A Better Healthcare for Every Mother and Child
The Association of Independent Midwives, with UNICEF’s support, launched the “Caring for Mothers” Network, aiming to improve mothers and children’s access to healthcare and support.
In September 2022, the Association of Independent Midwives, with UNICEF’s support, launched the “Caring for Mothers” Network, organizing a series of training courses for 250 people - doctors, midwives, nurses in primary care and maternity wards, aiming to improve mothers and children’s access to healthcare and support, including antenatal care, pre-and post-natal education, health literacy, sexual and gender-based violence prevention, breastfeeding support and immunization.
The courses were held by eight specialists - neonatologists, midwives, experts in health literacy, psychology, consultants in breastfeeding, and public health, combating sexual and gender-based violence, which were organized between September 2022 and March 2023, in six cities in Romania – Bucharest, Constanța, Brașov, Vaslui, Suceava, and Iași.
“The modules were very well structured, and I learned many things I already knew how to monitor a pregnancy, but I didn't know how to offer emotional or legal counseling to the mother. Now I have learned more about childbirth, stimulation of lactation, the correct position for breastfeeding, counseling the future mother, and showing her useful exercises during pregnancy,” says Dr. George Bădescu, Family Medicine Resident, who attended the courses organized by the Association of Independent Midwives.
“I will try to share with my colleagues all the new information I learned during the course, and I want to consolidate my knowledge through daily practice at work”.
Through the courses, Dr. Bădescu learned which institutions he could turn to if one of his patients were a victim of physical or emotional abuse or assault. At the same time, he also learned some ways to interview the patient, without putting him or her in an uncomfortable situation, regardless of the age of the patient.
The training was attended by family doctors and pediatricians, but also by nurses, and midwives, who support mothers and children on a regular basis in the medical wards.
“I work in the Intensive Care Unit, and, in most cases, I interact with mothers who have experienced postpartum depression because they have not had an easy pregnancy. I try to communicate with them and teach them what to do, I guide them to a psychologist”, says Mirela Păcălici, a nurse in the Neonatology Department, at Cantacuzino Hospital. ”In the case of refugee mothers, they come alone to the hospital, and they are scared sometimes, especially because of the language barrier, and our interaction is sometimes limited because of this”.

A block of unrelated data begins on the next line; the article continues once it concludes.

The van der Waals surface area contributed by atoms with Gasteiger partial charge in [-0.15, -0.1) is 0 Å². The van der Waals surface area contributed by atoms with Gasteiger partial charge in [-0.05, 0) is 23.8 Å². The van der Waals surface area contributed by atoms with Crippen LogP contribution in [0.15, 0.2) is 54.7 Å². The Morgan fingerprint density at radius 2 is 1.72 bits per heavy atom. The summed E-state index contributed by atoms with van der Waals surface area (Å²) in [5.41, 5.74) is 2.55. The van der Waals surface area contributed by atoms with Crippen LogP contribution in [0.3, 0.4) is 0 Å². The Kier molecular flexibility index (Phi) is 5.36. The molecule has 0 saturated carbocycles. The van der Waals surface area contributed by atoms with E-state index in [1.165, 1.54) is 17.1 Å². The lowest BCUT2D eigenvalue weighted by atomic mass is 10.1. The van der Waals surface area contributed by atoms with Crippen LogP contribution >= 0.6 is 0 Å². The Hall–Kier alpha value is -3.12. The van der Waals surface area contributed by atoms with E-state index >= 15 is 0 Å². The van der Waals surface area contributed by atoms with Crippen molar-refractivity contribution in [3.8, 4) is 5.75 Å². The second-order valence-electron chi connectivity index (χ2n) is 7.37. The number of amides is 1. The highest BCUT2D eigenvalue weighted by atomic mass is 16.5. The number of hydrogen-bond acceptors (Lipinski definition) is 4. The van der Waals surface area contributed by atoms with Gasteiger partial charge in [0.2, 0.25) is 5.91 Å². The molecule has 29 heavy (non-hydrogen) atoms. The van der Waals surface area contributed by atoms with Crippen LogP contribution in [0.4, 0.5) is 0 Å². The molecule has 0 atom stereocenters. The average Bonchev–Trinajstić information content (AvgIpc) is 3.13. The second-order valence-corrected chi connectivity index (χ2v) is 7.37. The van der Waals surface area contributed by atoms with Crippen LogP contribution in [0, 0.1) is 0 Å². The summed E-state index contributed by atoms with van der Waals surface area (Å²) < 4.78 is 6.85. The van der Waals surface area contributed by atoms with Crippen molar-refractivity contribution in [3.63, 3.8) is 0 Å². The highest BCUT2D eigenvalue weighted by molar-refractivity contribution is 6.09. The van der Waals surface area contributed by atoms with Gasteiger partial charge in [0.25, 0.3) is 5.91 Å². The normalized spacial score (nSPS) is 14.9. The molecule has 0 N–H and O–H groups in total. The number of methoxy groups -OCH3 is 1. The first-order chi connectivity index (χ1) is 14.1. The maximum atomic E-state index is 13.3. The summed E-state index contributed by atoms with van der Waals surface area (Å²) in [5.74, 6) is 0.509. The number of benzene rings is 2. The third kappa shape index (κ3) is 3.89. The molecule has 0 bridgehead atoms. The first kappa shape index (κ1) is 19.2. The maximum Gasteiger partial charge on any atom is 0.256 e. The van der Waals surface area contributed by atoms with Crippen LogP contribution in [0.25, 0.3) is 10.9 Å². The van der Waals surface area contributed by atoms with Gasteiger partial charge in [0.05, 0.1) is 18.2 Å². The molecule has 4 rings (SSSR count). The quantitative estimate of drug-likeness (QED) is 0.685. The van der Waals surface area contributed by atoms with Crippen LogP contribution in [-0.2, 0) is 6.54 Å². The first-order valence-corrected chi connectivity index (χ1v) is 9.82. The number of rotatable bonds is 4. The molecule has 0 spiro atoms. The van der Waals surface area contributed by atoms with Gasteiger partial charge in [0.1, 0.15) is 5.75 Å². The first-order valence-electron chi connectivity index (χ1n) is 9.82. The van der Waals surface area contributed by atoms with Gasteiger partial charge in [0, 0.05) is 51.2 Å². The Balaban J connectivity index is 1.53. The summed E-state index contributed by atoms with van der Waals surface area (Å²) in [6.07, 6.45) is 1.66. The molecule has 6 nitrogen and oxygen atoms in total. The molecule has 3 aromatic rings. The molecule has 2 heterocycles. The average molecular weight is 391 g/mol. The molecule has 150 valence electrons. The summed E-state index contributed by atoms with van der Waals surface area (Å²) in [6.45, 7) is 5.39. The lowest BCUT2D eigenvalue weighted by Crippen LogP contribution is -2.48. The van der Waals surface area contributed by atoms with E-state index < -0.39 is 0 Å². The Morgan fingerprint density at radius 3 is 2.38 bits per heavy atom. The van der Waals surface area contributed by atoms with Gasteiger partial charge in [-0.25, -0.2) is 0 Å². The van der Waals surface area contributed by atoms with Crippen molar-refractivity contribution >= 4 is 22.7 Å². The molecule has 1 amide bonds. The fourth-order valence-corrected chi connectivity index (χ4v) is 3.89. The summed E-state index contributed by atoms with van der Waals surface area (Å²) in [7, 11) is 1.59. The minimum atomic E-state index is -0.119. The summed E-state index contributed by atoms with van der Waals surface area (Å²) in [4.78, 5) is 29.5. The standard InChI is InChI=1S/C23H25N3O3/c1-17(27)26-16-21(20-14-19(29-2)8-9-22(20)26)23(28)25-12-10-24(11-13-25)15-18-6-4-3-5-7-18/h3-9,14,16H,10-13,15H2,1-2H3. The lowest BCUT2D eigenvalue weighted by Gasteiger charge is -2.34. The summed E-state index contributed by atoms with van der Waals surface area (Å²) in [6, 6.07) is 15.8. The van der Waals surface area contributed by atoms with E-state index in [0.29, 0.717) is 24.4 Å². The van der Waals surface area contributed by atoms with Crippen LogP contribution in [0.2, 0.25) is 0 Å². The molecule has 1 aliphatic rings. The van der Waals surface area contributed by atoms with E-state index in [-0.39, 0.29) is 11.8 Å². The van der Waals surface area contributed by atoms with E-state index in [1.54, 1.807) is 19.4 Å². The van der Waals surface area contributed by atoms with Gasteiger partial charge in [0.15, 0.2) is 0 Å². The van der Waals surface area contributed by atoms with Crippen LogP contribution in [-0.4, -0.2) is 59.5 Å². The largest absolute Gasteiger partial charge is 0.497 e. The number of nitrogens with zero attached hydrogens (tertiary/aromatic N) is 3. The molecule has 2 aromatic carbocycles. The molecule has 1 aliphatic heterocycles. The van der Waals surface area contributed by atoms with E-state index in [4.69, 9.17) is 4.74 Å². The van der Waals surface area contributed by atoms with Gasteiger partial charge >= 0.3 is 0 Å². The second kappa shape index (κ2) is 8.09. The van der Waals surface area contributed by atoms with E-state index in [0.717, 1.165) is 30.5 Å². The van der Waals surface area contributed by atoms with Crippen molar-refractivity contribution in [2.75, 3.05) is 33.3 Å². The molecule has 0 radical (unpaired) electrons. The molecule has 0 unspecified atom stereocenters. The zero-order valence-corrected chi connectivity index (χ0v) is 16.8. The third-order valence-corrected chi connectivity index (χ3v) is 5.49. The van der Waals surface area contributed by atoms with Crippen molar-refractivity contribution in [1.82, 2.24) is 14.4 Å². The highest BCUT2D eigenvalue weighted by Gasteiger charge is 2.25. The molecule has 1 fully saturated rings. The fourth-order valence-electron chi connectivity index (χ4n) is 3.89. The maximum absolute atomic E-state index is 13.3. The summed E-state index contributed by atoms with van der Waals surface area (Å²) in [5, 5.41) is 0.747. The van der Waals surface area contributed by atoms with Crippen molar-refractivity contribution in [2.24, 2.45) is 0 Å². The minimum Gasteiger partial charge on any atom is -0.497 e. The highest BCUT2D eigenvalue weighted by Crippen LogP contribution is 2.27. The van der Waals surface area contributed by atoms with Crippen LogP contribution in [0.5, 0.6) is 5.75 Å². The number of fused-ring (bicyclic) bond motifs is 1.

Through these courses, she learned how to communicate better with the patients, and how important it is to convey a sense of calmness and safety to the mothers.
She says the module regarding the breastfeeding protocol was useful for her job, and she has already started to apply the new information at her workplace. “I started to share this information with my colleagues too and I prepared a small course format for them, on Zoom, so that I could teach them what I had learned”.
The trainers noticed a high interest from the participants of the courses in improving their knowledge, with more specialized information. “They have formed a small community, and they want to keep in touch, to share common practices and knowledge”, says Andreea Ola, one of the trainers involved in the project.
One of the main topics discussed with the trainees was how they can act if one of their patients is a victim of gender-based violence and to whom they can report the case.
“Some common mistakes we often make when interacting with a victim of abuse are blaming the victim or placing the responsibility elsewhere,” says Irina Ilisei, a trainer of the project Caring for Mothers.
“We discussed about gender roles, gender inequality, the rights of people working in health, and how health professionals can prevent or address certain situations of abuse or how they can offer support to victims.”
The courses were funded by the Austrian Government, the Republic of Korea, and the United States Government, and the modules were based on the latest and most effective practices in health literacy, antenatal and postnatal education, prevention of gender-based violence, and vaccination for children who live in Romania.